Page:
Campus MovieFest highlights student filmmakers
Published: Monday, February 18, 2013
Updated: Monday, February 18, 2013 22:02
Less than a week before the Academy Awards, students rushed to turn in the short films they had produced in less than a week to the world’s largest student film festival, Campus Movie Fest (CMF).
The festival travels to 70 college campuses across the world. Over the past 12 years, more than 500,000 students have participated in making their own short films.
This is the sixth year USF, one of the largest participating schools in the country, has been a part of the CMF tradition, with several USF teams placing nationally in the competition.
Nishant Gona, promotions manager for CMF and a USF alumnus, said this year 180 teams from USF are participating.
The rules were simple.
Each team, composed of one to 20 students, created a five-minute film that was shot and edited between Feb. 12 and Feb. 18. On a first come, first serve basis, teams received a Mac Book Pro with editing software, a Panasonic HD camera and 1,300 licensed free songs. Other than actors, all team members had to be USF affiliates, and profanity, nudity, drug use and graphic violence was prohibited.
Other than, participants had free reign to create their films on topics as serious or mundane as they chose.
“Most students produce short fictional films but there are also a few other types such as documentaries,” Chad Elswick, a junior majoring in business and Movies Director for the Campus Activities Board, said. Last year was his first year participating in CMF, and this year he decided to get more involved with the campus activities board.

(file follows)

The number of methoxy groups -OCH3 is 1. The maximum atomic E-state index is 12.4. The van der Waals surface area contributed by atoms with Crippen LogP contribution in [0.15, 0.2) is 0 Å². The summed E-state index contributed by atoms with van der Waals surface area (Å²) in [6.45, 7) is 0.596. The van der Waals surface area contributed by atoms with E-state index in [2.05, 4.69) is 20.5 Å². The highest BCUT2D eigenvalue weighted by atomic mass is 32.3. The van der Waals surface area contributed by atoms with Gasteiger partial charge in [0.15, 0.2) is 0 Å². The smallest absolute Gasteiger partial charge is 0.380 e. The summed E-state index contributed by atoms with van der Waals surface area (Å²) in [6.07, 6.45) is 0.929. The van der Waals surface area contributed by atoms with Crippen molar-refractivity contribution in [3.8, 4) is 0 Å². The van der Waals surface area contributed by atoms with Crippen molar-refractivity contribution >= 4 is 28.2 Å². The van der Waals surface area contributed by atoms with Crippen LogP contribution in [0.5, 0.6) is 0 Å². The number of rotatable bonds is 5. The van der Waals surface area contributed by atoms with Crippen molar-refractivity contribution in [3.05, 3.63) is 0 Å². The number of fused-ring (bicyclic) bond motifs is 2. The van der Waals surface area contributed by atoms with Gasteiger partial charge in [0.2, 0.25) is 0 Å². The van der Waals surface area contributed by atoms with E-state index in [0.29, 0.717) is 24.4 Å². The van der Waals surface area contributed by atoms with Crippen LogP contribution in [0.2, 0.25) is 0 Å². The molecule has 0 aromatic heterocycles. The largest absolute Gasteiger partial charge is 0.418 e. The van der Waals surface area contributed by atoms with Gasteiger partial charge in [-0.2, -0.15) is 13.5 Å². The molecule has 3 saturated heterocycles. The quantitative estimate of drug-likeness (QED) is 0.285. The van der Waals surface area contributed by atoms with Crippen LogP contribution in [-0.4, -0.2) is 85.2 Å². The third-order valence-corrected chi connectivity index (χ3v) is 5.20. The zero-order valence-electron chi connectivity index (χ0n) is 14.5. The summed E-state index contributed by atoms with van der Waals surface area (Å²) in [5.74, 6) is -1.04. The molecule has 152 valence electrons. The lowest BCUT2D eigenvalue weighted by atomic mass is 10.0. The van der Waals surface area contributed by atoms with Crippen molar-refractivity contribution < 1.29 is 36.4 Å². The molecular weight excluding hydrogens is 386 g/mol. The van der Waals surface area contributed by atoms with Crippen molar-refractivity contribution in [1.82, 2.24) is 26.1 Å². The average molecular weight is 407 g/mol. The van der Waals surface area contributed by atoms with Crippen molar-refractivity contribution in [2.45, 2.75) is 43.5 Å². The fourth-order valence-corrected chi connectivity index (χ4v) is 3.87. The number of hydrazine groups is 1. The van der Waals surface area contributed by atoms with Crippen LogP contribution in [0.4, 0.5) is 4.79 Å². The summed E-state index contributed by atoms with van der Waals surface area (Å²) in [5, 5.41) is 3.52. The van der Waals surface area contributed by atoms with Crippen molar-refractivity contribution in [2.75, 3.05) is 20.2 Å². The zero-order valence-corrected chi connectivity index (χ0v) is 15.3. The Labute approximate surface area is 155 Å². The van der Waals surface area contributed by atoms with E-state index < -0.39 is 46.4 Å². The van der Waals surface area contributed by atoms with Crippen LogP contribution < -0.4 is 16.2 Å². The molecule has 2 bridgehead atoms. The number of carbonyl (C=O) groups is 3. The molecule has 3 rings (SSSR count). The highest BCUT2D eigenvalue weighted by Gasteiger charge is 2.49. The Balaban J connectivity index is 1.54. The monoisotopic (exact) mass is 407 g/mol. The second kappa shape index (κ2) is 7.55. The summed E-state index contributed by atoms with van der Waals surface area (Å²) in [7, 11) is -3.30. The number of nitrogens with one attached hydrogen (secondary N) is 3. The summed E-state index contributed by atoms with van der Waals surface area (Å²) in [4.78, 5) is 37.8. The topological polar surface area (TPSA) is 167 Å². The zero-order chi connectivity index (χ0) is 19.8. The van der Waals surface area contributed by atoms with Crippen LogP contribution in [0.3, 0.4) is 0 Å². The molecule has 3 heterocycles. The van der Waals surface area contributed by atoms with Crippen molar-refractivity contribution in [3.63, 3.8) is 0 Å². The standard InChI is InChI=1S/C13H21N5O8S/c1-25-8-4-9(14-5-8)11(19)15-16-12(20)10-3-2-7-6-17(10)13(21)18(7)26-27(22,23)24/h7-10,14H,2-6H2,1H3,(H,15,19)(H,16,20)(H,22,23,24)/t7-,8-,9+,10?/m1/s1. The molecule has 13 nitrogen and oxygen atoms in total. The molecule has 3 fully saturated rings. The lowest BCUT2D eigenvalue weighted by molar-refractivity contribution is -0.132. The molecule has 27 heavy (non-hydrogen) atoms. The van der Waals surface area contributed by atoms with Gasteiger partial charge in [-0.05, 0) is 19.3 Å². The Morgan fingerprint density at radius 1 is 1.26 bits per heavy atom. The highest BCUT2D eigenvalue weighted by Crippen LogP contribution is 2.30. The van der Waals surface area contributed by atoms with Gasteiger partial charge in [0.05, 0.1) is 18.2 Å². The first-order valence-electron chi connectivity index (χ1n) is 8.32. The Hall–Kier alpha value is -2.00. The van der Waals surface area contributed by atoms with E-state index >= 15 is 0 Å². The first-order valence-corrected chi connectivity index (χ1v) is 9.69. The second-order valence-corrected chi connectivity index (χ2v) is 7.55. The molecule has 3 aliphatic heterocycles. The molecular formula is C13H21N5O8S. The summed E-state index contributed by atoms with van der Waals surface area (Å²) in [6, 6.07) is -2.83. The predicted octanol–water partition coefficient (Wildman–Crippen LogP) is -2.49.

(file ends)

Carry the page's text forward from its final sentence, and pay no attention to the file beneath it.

Justin Diehl, a sophomore majoring in engineering, said he got involved after seeing a CMF display in the Marshall Student Center.
“I’ve always wanted to be an editor,” he said.
Diehl’s film is a collection of random five-second clips for which he and his team hope to enter the category of “Best Comedy.”
Sophomore Nick Conde and his team, which won the “Campus Best Drama” category last year for its film “Bad Beat” about a man who finds himself through a game of poker, made a fantasy film this year in hopes of winning again.
“(The idea) just came to me,” Conde said.
The event is free, and there are no participation or equipment rental fees.
The winners of this year’s campus movie fest will be announced at the Red Carpet Event Finale on Feb. 26 at 8 p.m. in the Oval Theatre, when awards will be given out to the Best Picture, Best Comedy, Best Drama as well as Best Actor and Actress.
All winners receive a CMF winner t-shirt, and winners of Best Picture, Best Comedy and Best Drama move on to the international event, CMF Hollywood in June 2013. These teams also win a one-year subscription to Adobe Creative Cloud, which includes all of Adobe’s products, a $600 value.